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Returning to Work: Navigating Anxiety, Race and Gender in the Covid Era 

At the beginning of October 2021, I tweeted about the strain that I and some of my friends and peers were feeling due to the return to in-person work. I spoke particularly about the experiences that women and members of UK minority ethnic (UKME) groups might be dealing with:

“Can we talk about how working from home meant 18 months free from racial micro-aggressions, cultural tensions, sexual harassment and other forms of workplace madness for many? And how going back to the office means extra emotional and mental labour for many of us or...?”

The response from other people in the Twitterverse seemed to suggest that I was not alone in having these concerns, and various people shared how working from home had had some positive effects for their sense of wellbeing in comparison to their usual working life in the office. Two areas came up most: the reality of racial microaggressions and concerns about how women are perceived and treated at work.

What are microaggressions?

Racial microaggressions are those sometimes-subtle comments or behaviours which further exacerbate the sense of ‘otherness’ that ethnic minority people can experience in white-majority work settings. Many of these microaggressions are unintentional but reveal hidden prejudices or a lack of cultural awareness. They can range from something as seemingly small as being asked to explain a new hairstyle in front of a group of white colleagues in a work meeting, to the larger problem of a person being characterised as aggressive or overlooked because of prejudices about their cultural background.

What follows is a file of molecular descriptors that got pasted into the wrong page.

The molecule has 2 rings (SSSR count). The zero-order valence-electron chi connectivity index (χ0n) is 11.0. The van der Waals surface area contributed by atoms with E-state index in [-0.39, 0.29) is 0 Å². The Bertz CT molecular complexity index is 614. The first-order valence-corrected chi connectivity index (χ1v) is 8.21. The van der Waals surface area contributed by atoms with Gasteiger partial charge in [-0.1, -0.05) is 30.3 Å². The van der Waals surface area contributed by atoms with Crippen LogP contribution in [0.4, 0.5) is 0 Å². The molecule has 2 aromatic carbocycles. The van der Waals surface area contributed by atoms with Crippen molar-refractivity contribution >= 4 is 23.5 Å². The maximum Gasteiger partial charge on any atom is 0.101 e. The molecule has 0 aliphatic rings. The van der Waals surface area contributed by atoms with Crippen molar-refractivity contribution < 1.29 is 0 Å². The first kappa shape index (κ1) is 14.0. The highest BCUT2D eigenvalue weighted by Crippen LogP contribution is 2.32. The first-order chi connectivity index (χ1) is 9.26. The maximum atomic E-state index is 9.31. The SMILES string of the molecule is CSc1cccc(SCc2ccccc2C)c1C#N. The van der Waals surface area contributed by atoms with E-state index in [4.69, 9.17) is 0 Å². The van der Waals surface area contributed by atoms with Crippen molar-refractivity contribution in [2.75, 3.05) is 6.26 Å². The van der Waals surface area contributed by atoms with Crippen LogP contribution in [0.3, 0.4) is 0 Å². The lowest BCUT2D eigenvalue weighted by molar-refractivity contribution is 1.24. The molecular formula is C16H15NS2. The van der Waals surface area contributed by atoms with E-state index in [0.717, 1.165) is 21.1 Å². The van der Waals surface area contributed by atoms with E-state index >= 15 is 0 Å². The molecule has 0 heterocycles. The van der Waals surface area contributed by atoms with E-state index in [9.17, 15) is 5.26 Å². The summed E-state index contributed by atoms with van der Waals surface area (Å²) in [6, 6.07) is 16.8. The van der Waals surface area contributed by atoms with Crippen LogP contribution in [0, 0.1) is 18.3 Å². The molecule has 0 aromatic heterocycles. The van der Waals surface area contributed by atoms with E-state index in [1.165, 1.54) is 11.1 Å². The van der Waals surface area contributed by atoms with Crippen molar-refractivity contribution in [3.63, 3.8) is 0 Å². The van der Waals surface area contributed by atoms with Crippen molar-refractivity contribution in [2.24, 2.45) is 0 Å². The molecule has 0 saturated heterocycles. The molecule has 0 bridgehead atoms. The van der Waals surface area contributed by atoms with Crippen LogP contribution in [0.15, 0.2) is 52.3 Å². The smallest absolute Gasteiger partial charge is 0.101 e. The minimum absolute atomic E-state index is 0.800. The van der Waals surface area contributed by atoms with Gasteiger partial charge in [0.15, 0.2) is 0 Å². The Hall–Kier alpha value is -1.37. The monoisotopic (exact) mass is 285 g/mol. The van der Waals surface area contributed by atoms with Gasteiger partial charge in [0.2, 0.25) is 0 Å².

The impact on wellbeing at work and career prospects can be severe. As several Black women rightfully tweeted in response to my tweet, racial microaggressions did not disappear during lockdowns and home working, they simply evolved into online forms. Yet the return to in-person working means a return to places that can (even unintentionally) be hostile environments for UK ethnic minority groups. 

These interpersonal work issues are taking place in the wider context of a pandemic that we know has had a disproportionate impact on UK minority ethnic communities. Avoiding Covid-19 infection has been a concern for many people from all ethnic groups but is even more pronounced because of the fact that people from ethnic minority backgrounds are more likely to contract Covid and also to die from Covid than the white population. This disproportionality has been linked to the broader issues affecting these groups such as the higher levels of poverty and inadequate housing, but also to the higher rates of ethnic minority workers in frontline roles such as in the NHS. The need to keep hold of a job coupled with the risks of going to work have undoubtedly created additional mental strain.

These factors have not, for the most part, translated into greater consideration regarding the specific risks being faced by members of UKME groups and their families, due to the return to in-person work. Thus, UKME workers may well be forced to bear the additional consequences and anxieties of going back to work – if they have been able to work from home at all – alone, and with these pressures, increasing risks in terms of mental health.